14. Borrowing costs
FRS 102 Section 25 and FRS 15 on capitalising borrowing costs are similar – both permit such treatment where relevant criteria are met.
For companies section 320 CTA 2009 provides specific rules which allow relief for capitalised borrowing costs but only where they relate to a fixed capital asset or project. However, relief isn’t available where the costs are capitalised in the carrying value of an intangible fixed asset which falls within Part 8 CTA 2009. The same approach will continue where Section 25 of FRS 102 is applied. See CFM 33160 for further details.
15. Share based payments
Accounting for share based payments under Old UK GAAP (FRS 20) and FRS 102 (Section 26) are aligned with few differences.
Tax deductions in respect of share based payments are governed by specific legislation in Part 12 CTA 2009.
16. Employee benefits
In respect of accounting for pension schemes Section 28 of FRS 102 differs to FRS 17 in particular:
- it removes the multi employer exemption on defined benefit schemes such that the scheme position is reported in the solus accounts of the entity contractually or legally responsible for the plan
- the calculation of the net interest on defined benefit schemes is different. Under Section 28 of FRS 102 the net interest comprises the expected interest income on plan assets excluding the effect of any surplus that isn’t recoverable and the interest cost on the scheme obligation.
These changes, and others, aren’t expected to have an impact for tax. Under current UK tax law, sections 196, and 246 FA 2004 and sections 1290-6 CTA 2009 provide relief on a contributions paid basis.
Holiday pay accural
Under Old UK GAAP many entities did not accrue or provide for holiday pay. FRS 102 requires that when an employee has rendered services to an entity during a period any related holiday pay or similar is accrued for.
For tax purposes this accrual would be treated in line with the treatment of unpaid remuneration which is dealt with at Part 20 Chapter 1 CTA 2009.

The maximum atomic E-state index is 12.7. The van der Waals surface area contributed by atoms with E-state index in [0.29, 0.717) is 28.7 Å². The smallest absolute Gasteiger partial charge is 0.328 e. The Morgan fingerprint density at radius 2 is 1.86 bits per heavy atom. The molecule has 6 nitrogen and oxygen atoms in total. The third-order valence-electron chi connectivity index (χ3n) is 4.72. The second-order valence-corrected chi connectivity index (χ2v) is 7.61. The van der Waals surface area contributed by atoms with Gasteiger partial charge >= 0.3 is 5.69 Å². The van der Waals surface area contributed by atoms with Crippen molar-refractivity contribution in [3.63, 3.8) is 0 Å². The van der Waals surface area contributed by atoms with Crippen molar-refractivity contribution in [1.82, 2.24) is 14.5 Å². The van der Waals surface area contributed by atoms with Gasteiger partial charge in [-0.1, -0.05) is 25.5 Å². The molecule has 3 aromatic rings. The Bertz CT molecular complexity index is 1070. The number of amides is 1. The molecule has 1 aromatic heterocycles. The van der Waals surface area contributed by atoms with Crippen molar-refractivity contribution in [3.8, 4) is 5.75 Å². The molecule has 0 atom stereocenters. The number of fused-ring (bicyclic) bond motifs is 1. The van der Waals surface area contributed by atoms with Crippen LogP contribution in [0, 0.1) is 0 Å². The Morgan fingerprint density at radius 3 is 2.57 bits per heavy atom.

Employee benefit trusts
Under Old UK GAAP, UITF 32 provides guidance on how to account for Employee benefit trusts.
The requirements of FRS 102 (Section 9) are comparable. FRS 102 states that there is a rebuttable presumption that contributions to an intermediate payment arrangement where the employer is a sponsoring entity are made in exchange for another asset and don’t represent an immediate expense.
In addition the assets and liabilities of the intermediary will be accounted for by the sponsoring entity as an extension of its own business.
The above treatment doesn’t apply where it can be demonstrated that the sponsoring entity won’t obtain future economic benefit from the amounts transferred or it doesn’t have control of the right or other access to the future economic benefit.
For tax purposes the treatment of employee benefit contributions is dealt with at Part 20 Chapter 1 CTA 2010.
17. Foreign currency translation
Under Old UK GAAP a company accounts for its currency exchange transactions in line with either SSAP 20 (where FRS 26 isn’t applied) or FRS 23 (where FRS 26 is applied). For companies which have adopted FRS 23 (and FRS 26) the transition to FRS 102 and Section 30 isn’t expected to result in any significant changes. For companies that applied SSAP 20 many won’t encounter differences but when they do they may be significant. 5 main areas of difference are set out below.